Woelfle v. Black & Decker (U.S.) Inc.

Filing 60

ORDER granting in part and denying in part 44 Motion to Compel. Signed by Hon. William K. Sessions III on 3/30/21. (SG)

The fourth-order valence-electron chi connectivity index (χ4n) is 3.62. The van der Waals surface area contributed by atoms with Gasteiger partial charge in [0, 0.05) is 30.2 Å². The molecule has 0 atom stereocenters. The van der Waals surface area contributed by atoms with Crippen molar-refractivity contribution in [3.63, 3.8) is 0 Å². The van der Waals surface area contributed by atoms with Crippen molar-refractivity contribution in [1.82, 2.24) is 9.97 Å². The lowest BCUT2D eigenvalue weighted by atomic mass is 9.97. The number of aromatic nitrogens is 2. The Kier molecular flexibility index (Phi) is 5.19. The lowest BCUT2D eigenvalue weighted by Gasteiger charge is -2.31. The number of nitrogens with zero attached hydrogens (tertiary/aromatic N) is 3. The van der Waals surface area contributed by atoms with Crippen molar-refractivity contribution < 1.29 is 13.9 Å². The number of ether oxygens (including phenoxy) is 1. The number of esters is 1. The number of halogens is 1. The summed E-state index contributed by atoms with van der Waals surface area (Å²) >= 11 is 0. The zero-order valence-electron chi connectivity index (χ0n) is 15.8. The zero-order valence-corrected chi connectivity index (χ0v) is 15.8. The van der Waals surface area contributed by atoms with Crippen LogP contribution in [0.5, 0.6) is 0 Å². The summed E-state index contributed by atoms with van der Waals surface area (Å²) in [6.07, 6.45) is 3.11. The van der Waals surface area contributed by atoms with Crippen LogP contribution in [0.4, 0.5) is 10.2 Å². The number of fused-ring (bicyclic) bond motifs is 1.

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UNITED STATES DISTRICT COURT FOR THE WESTERN DISTRICT OF NEW YORK JAMES J. WOELFLE, Plaintiff, v. BLACK & DECKER (U.S.), INC., individually and d/b/a DEWALT INDUSTRIAL TOOL CO., Defendant. ) ) ) ) ) ) ) ) ) ) ) Case No. 1:18-cv-486 OPINION AND ORDER Plaintiff James Woelfle brings this lawsuit alleging injuries resulting from his use of a miter saw. Currently before the Court is Defendant Black & Decker’s motion to compel certain discovery. For the reasons set forth below, the motion is granted in part and denied in part. The parties shall bear their own costs with respect to the motion. I. Factual Background Woelfle filed an Amended Complaint on April 2, 2019, asserting causes of action for negligence, breach of express and implied warranties, strict product liability, and failure to warn. His claims arise out of an allegation that, on or about December 13, 2017, he was using a DEWALT 12-inch double bevel compound miter saw when the saw malfunctioned and caused him injuries. The parties have engaged in discovery, and Black & Decker now moves to compel the production of five categories of information: (1) photographs and videos of the saw, the scene, and “other instrumentalities”; (2) a complete response to its Request for Admissions; (3) HIPAA authorization for unredacted pharmaceutical records for at least 5 years prior to the incident and continuing through trial; (4) authorization to obtain employment records; and (5) authorization to obtain collateral source information. A sixth category, relating the Black & Decker’s Second Request for Production, has reportedly been resolved. ECF No. 57 (letter from counsel regarding resolution). II. Photographs and Videos of the Saw and Accident Scene Plaintiff’s Rule 26 disclosure contains a medical (ambulance) record stating that Plaintiff “turned into” the saw “while taking a panoramic photo” of his workshop. Defendant previously requested production of photographs or videos of the scene, and now asks the Court to compel production of any additional photographs or videos not already produced. Plaintiff submits that he has disclosed 14 photographs of the subject saw, spindles, stairway, and his injuries, and that there is no panoramic photograph as described in the ambulance report. Certain images have been withheld on the basis of work product or attorney-client privilege, including photos taken by Plaintiff’s attorney or by Plaintiff himself at counsel’s request. Privilege logs have been provided. 2 Defendant argues that Plaintiff’s privilege logs do not comply with the Local Rules, specifically Local Rule 26(d). The Local Rule requires a privilege log to identify the type of document; the general subject matter; the date the document was created; other information needed to identify the document in the event of a subpoena, including the author or creator of the document; the location of the document; and any recipients. L.R. 26(d)(1)(B)(i). Plaintiff’s privilege log provides a description of each photo or video, the creator, the reason for withholding, and the address at which the item is held. With respect to the date, the log states “pre-suit in anticipation of litigation.” ECF No. 51 at 9. While Plaintiff argues that the cited Local Rule applies only to documents and not to visual images, this district has required similar privilege log information be provided for photographs. See Fingerhut ex rel. Fingerhut v. Chautauqua Inst. Corp., No. 07-CV-502-JTC, 2013 WL 5923269, at *3 (W.D.N.Y. Oct. 31, 2013). Defendant’s motion centers on a document that it believes is missing: the panoramic photo or video that, according to the ambulance report, was taken immediately before the alleged accident. Plaintiff contends that no such photo or video exists, and the Court cannot compel the production of an item that does not exist. Defendant’s effort to access all other photos or video based upon the alleged shortcomings in the 3 privilege log is misplaced. The privilege logs at issue substantially comply with the Local Rules, although the dates on which the photographs were taken and the subject matter of the photographs would assist the Court and the parties in assessing the validity of the alleged privileges. be amended accordingly. The privilege logs must If, after amendment, Defendant wishes to challenge the assertion of privileges it may do so in a separate motion. The Court will not, however, compel the production of privileged information on the basis of the alleged shortcomings in the privilege logs. See Essex Ins. Co. v. Interstate Fire & Safety Equip. Co./Interstate Fire & Safety Cleaning Co., 263 F.R.D. 72, 76 (D. Conn. 2009) (citing authority for the proposition that while failure to provide a privilege log in a timely manner may result in waiver, only flagrant violations require such an outcome). The motion to compel on this issue is denied. III. Requests for Admission In the course of discovery, Plaintiff’s expert Les Winter reportedly revealed that he altered the saw. The revelation led Defendant to propound a series of requests for admissions with respect to the saw’s chain of custody. In response to several of those requests Plaintiff offered general objections, essentially claiming: (1) attorney client/work product protection; (2) that the request requires explanation rather 4 than an admission and is overly broad; and (3) that the request does not relate to facts, the application of law to facts, or the genuineness of a document. Defendant argues that over twenty of Plaintiff’s responses, many of which refer to the general objections, are insufficient. As the United States District Court for the District of Connecticut recently noted, [T]he purpose of a request for admission is not to discover information, but rather, to facilitate resolution on the merits by narrowing the issues at trial where the parties unambiguously agree. Unlike interrogatories, depositions and document demands, requests for admission are neither discovery device[s] nor substitutions for such devices. The sole purpose of requests for admission under Rule 36 is to streamline the presentation of evidence at trial. Vernon Horn v. City of New Haven, No. 3:18 CV 1502 (RNC), 2021 WL 805504, at *4 (D. Conn. Mar. 2, 2021) (citations and quotation marks omitted). Requests for admission “‘presuppose that the party proceeding under Rule 36 knows the facts or has the document and merely wishes its opponent to concede their genuineness.’” Pasternak v. Dow Kim, No. 10-CV-5045 (LTS) (JLC), 2011 WL 4552389, at *5 (S.D.N.Y. Sept. 28, 2011) (quoting 8B, Wright, Miller & Marcus, Federal Practice and Procedure, § 2253 at 324). In this case, Defendant first asks Plaintiff to admit that the saw remained in his custody or control, or that of his agents, until it was made available to Defendant’s counsel. 5 Plaintiff argues that custody or control is a term of art and cannot be fairly answered in an admission or denial. The Court agrees that the question is subject to nuance, and notes that Plaintiff was asked about chain of custody at his deposition. As there is no indication that the parties unambiguously agree about chain of custody, the Court will not compel further responses to Requests 1-3. Requests 4 and 5 ask for an admission that no modifications were made to the saw. The term “modification” is not defined, and is too vague to be the subject of an admission or denial. Accordingly, the Court will not compel additional responses to those Requests. Requests 6 and 11 ask Plaintiff to admit that his attorneys arranged for the saw to be delivered to an evidence storage company and then made available for inspection. Plaintiff asserts the three general objections, and argues that any responses would violate attorney-client privilege and the work product doctrine. It is not clear how the general objections apply, as the Requests are specific and do not ask for attorneyclient communications or attorney thought processes. They instead ask Plaintiff to confirm limited and specific authorizations made by his attorneys regarding movement of, and access to, the saw. The responses shall therefore be supplemented. 6 Request 12 asks Plaintiff to admit that the saw was first made available to his expert, Les Winter. It is not clear from the request whether “first made available” is in relation to counsel, other experts, or Defendant. The Court will not compel an additional response to that Request. Request 13 asks Plaintiff to admit that when Les Winter inspected the saw, it was “in the same condition” as at the time of the accident. Defendant appears to be asking whether any alterations were made prior to Winter’s inspection, but its reference to the saw’s “condition” is unclear. This same lack of clarity arises in Requests 16-18, and the Court will not require supplemental responses. Requests 22-26 are more specific. Those items ask Plaintiff to essentially admit that Winter modified the saw both before and after certain events, including the time of the accident (modified after) and Defendant’s subsequent inspection (modified before). It is not clear how the general objections apply, and Plaintiff shall supplement his responses to those Requests. IV. Pharmacy Records Defendant submits that on the date of the accident, Plaintiff tested positive for cocaine and Benzodiazepine. Defendant sought an authorization to obtain Plaintiff’s pharmacy records, and Plaintiff offered a list of records post-dating the 7 accident. Those records did not show a prescription for Benzodiazepine. Defendants now seek unlimited access to Plaintiff’s pharmaceutical records for the five years prior to the accident. Plaintiff objects to the request as overly broad and as violating the physician-patient privilege. Defendant argues that its request is material and relevant to whether Plaintiff was operating machinery while taking narcotics without a prescription, as well as whether Plaintiff had failed to take medications that were prescribed. Defendant further contends that Plaintiff’s medications are relevant to his overall medical condition, which is in turn relevant to his claims for pain and suffering and loss of enjoyment of life. Plaintiff counters that “unrelated illnesses and treatment” are not discoverable. The most relevant fact at issue is Plaintiff’s toxicology report. Whether a medication was taken with or without a prescription is immaterial to whether the drug impacted Plaintiff’s condition at the time of the accident. With regard to Plaintiff’s overall medical condition, the parties have not fully briefed whether Plaintiff’s full medical records, including any prescribed drugs, are open for discovery in light of the nature of his claims. Based upon the limited briefing provided here, the Court finds that five-year access to Plaintiff’s pharmaceutical records is not warranted. 8 V. Employment Records Defendant seeks unrestricted access to Plaintiff’s employment records for the 10 years prior to the date of the incident. To justify this request, Defendant argues that employment records are relevant to Plaintiff’s claim for lost future earnings, and that disciplinary records are relevant to Plaintiff’s employability. Defendant also contends that work records will likely provide relevant information relating to Plaintiff’s experience with wood-working tools, including miter saws. Plaintiff has made an effort to resolve this issue by providing defendant with 10 years of employment authorizations limited to the date of hire, the termination date, and wage and benefit information. In response, Defendant argues that dates of unemployment must also be provided. Those dates appear to be implied, however, by Plaintiff’s termination dates and subsequent dates of rehire. Disciplinary records will not be compelled, as their production will likely be more prejudicial than probative to the central issues in this case. With respect to Plaintiff’s experience with miter saws, unrestricted access to employment records is an overly-broad attempt to access such narrow information, which may be easily accessed through questions, either written or oral, directed to Plaintiff himself. 9 The motion to compel additional employment authorizations is therefore denied. VI. Collateral Source Information Defendant moves the Court to compel authorizations for records from collateral sources, including insurers POMCO/MagnaCare Insurance and RMSCO, as well as disability applications to, or payments from, the Social Security Administration. In response to the motion, Plaintiff served Defendant with authorizations for MagnaCare, RMSCO and POMCO for payment records related to his left upper extremity. Defendant contends that the production is insufficient and seeks access to Plaintiff’s health care insurance applications, arguing that a health-related rejection of insurance could lead to evidence relating to Plaintiff’s overall health and, correspondingly, his future life expectancy and future lost earnings. Defendant seeks unlimited access to collateral source records for the same reason. As discussed above, the parties have not fully briefed whether Plaintiff’s entire medical history is the proper subject of discovery. The Court declines to compel unlimited access to collateral source records for the same reason that it will not compel production of complete medical and/or pharmaceutical records at this time. The motion to compel additional collateral source information is therefore denied. 10 VII. Conclusion As set forth above, Defendant Black & Decker’s motion to compel (ECF No. 44) is granted in part and denied in part. The parties shall bear their own costs with respect to the motion. DATED at Burlington, in the District of Vermont, this 30th of March, 2021. /s/ William K. Sessions III William K. Sessions III U.S. District Court Judge 11